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RCA Studio II GOLD MINE! An interview with the Studio 2 Production Manager!


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What process was used to create the file AUD_2464_09_B41_ID01_01_01.rom? Was it done manually by looking at the waveform? Using a program to decode it? A combination of both?

 

I wrote a program to decode the wav files and posted that binary file... There's some degradation/dropouts in the recording, so these have to be corrected manually. I am going to try and see whether I can use the two signals (left and right) to create a more consistent waveform or even combine the four signals (L & R + second recording) to get a more consistent binary dump.

 

The program counts the number of zero crossings to determine whether it's a long pulse (1) or a short one (0). There's only a parity bit at the end of each byte as an error check, so it's difficult to ensure that the signal is correctly decoded. On top of that, the different files appear to be recorded with different hardware/software routines: this particular one seems to be newer than some of the others i've looked at, which conform to what is described in the document scans. In the Fred documentation, one of the last annexes describes the newer method...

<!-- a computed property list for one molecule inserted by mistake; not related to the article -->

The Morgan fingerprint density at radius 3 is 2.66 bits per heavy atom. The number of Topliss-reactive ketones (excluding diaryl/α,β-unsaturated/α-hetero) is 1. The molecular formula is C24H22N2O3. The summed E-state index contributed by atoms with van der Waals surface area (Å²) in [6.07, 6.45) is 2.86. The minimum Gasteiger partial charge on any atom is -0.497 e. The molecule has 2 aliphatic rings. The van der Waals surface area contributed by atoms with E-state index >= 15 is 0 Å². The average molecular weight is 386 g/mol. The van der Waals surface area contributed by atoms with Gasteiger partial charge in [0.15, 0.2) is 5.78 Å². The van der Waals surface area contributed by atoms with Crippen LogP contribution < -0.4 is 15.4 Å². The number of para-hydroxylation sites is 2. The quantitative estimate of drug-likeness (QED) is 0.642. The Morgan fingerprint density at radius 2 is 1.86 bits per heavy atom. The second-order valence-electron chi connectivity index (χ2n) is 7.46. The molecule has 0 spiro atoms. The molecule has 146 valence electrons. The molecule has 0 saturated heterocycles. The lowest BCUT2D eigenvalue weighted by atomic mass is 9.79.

I'll try to refine the decoder to see whether I get better results...

 

FliP

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The following is a "video" of a digitized audio reel containing a recording of an internal RCA presentation about the new Studio II that was presented by Paul Garver, P.K. Baltzer, and S.D. Callaghan on December 14th, 1976. It is absolutely amazing to listen these gentlemen discuss some of the plans, features, and design decisions to their colleagues. With a lot of videogame history, we only really ever get to look back- this one of the rare times we can listen to people back in the day looking forward! There's more than a few interesting tidbits of information, among them confirmation that the Studio III and Studio IV were already planned concepts by late 1976, and that planned games for the Casino Series included Acey-Ducey, Poker, and Horseracing.

 

 

https://www.youtube.com/watch?v=IryIKV2EQDU

Edited by Blazing Lazers
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And of course, today a sort of (prototype) Demonstration and a "Tester" finally turned up!:

 

https://web.archive.org/web/20171213002726/https://www.ebay.com/itm/RARE-RCA-Studio-II-ROM-Board-Logic-Tester-No-Demo-Prototype-Cartridge-Game/253308621526?hash=item3afa5ed2d6:g:53QAAOSwQQlaMAal